Here's one example: in the early 1890's, the Japanese government made a gift to the U.S. National Museum of a complete set of printmaking equipment, including carving and printing tools, pigments, blocks, paper samples - everything involved in the process of making prints. In addition to the materials themselves, illustrated written descriptions of many aspects of the craft were included, and these descriptions were published in a detailed pamplet issued by the Smithsonian Institution in 1892. This pamphlet is now rare indeed, and is very expensive and extremely difficult to obtain. The very interesting information is thus 'locked up' and inaccessible by printmakers.

Until now, that is. For this pamphlet, every word of it and every single illustration, is now up on the internet on my website where it can be read by anybody with an interest in its contents. A couple of years ago I started to search for these 'classic' books on woodblock printmaking, and have been able to track down quite a number of them. On my website there is now a complete 'Library of Books on Woodblock Printmaking', more than twelve volumes in all, including a large group of 'how to' books. Simply by sitting at their own computer screen, anyone can now go to my website, and can read these books and look at the illustrations, just as though they were holding the actual volume in their own hands.

But isn't this illegal? What about copyright laws? Well of course, I have no wish to 'steal' other people's work. But copyrights do have an expiry date, and all of the books in my 'Library' are old enough to now be in the public domain. There are no barriers, either legal or moral, to copying and distributing this information.

Other highlights of the Library are the complete manual of printmaking instruction written by F. Morley Fletcher in London in 1916, and the famous and incredibly informative book 'Japanese Wood-Block Printing' published in English by Hiroshi Yoshida. It was especially gratifying to make the Yoshida book available (with the permission of his family), because this excellent work had an unfortunately restricted distribution, being published in 1939 - a particularly inopportune time for Japanese/Western relations ...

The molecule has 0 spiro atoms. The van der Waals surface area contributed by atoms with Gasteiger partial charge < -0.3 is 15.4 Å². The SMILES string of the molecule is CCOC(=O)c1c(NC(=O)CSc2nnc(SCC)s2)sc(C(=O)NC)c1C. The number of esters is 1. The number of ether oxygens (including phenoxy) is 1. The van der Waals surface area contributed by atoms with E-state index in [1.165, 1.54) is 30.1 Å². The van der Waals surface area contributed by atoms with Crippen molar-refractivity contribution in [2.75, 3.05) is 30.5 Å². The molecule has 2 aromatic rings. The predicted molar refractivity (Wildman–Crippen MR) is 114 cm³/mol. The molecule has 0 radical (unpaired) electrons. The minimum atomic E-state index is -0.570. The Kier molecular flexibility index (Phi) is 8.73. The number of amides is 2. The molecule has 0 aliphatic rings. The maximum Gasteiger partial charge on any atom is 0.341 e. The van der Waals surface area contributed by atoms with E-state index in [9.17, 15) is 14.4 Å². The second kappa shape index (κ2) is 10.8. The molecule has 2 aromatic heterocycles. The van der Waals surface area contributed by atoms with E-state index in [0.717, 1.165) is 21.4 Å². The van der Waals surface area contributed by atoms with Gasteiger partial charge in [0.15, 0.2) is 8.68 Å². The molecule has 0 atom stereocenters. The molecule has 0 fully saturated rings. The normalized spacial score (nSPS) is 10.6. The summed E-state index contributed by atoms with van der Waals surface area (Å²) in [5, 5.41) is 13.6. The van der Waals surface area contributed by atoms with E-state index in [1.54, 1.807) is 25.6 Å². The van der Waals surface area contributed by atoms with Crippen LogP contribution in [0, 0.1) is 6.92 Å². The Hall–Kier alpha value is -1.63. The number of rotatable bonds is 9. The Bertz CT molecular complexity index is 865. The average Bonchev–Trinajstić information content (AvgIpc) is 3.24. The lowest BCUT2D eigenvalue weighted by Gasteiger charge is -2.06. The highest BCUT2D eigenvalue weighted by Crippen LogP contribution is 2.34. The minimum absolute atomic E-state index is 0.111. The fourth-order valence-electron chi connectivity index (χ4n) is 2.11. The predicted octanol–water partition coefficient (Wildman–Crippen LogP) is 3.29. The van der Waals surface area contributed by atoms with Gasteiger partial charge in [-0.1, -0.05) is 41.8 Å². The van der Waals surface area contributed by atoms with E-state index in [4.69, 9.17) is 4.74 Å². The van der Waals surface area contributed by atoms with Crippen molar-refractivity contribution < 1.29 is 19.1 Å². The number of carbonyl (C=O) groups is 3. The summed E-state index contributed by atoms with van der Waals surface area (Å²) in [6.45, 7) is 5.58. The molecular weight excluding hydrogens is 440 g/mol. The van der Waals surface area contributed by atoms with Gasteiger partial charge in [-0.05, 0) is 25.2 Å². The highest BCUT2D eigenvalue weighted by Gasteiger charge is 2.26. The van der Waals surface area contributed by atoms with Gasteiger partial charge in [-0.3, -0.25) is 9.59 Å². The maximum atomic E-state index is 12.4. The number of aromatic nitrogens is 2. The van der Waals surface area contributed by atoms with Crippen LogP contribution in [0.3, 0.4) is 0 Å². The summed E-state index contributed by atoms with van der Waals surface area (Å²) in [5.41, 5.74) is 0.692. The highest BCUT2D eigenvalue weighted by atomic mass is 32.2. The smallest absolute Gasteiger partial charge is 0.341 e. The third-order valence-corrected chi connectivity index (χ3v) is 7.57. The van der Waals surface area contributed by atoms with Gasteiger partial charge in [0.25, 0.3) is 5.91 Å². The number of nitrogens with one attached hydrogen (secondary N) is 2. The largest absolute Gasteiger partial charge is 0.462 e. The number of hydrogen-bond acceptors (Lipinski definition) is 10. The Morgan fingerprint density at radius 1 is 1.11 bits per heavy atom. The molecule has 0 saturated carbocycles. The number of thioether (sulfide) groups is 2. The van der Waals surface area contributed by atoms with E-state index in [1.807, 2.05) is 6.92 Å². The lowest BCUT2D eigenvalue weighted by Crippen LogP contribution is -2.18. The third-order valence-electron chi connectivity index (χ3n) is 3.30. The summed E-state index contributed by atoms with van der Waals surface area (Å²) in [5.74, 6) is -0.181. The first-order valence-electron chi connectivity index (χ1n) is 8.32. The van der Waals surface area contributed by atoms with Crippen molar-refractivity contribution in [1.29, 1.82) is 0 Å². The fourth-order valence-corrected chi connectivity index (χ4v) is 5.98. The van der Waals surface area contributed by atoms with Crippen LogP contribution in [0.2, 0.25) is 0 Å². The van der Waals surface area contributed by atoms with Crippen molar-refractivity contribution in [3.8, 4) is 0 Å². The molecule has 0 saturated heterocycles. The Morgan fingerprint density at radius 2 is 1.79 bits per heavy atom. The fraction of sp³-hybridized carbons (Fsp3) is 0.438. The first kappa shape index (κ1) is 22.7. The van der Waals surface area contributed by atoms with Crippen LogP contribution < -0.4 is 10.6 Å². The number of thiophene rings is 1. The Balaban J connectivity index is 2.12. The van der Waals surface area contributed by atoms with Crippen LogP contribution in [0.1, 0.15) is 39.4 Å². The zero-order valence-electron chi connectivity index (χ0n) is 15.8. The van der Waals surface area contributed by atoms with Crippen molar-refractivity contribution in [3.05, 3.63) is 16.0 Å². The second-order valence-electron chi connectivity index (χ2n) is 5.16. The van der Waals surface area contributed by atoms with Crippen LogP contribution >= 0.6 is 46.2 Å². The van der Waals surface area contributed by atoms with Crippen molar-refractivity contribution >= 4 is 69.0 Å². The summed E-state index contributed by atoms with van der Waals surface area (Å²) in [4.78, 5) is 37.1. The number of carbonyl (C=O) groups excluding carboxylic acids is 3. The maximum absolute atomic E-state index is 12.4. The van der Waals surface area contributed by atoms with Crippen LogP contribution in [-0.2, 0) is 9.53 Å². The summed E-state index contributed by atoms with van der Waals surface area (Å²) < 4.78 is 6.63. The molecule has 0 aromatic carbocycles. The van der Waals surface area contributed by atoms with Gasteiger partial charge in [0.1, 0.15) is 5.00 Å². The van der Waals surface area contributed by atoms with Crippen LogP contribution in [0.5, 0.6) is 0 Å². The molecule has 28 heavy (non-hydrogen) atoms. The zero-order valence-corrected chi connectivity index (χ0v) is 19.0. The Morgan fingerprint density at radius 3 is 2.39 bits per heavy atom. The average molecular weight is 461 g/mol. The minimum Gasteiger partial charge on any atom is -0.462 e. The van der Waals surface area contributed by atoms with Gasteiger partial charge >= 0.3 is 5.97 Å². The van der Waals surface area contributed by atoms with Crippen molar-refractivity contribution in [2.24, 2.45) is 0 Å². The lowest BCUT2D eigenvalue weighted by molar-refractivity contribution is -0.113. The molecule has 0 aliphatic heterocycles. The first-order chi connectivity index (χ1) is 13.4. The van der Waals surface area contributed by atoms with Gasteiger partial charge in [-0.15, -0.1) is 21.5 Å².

Cover picture

Are these books in my Library actually being 'borrowed' and read by anyone? One interesting thing about an internet website is that it is possible to keep track of how many people view each part of it. In the relatively short time that these books have been up on the internet more than 1100 copies of these books have been downloaded in their entirety by interested viewers who wanted to keep a copy on their own computer, for reading and study at their leisure. I receive a lot of mail from these viewers, many of whom have told me just how much they appreciate the information, and how much their work has improved as a result.

Even as I am sleeping here in Japan this evening, some young potential printmaker on the other side of the world will be 'clicking' his way through one of those interesting books, his eyes growing wider and wider as he learns more about this wonderful world of woodblock printmaking. Perhaps he will gather together some tools and materials, and start cutting ... Just what sort of prints he will make I cannot tell, and indeed, that is not my concern. For me, it is enough that knowledge and experience is being passed on to eager learners. That is an important responsibility of an experienced worker in any field, and I am very happy that I am able to do this with my printmaker's Library. I myself was strongly influenced by a particular book that I ran into in the early days of my interest in this craft, and I suspect that I am not unique. Just how much influence this library will have on the world of printmaking is not something that can be easily measured, but I like to think that it might be very wide indeed.

The books in my library are actually sitting right here on a shelf in my workroom, but their contents are visible from anywhere in the world ... What magic!

Flood of Friendship

During the years of work on my Hyakunin Isshu series, there were many stories in this newsletter about Shunsho's book and his designs. Although that series is now over, and my work has gone in a new direction, there is still one little story to be told ...

Last summer, I received one day a most interesting email from a gentleman over in America. But rather than try and retell the story of what happened, perhaps I should just let the emails speak for themselves ...

*** *** ***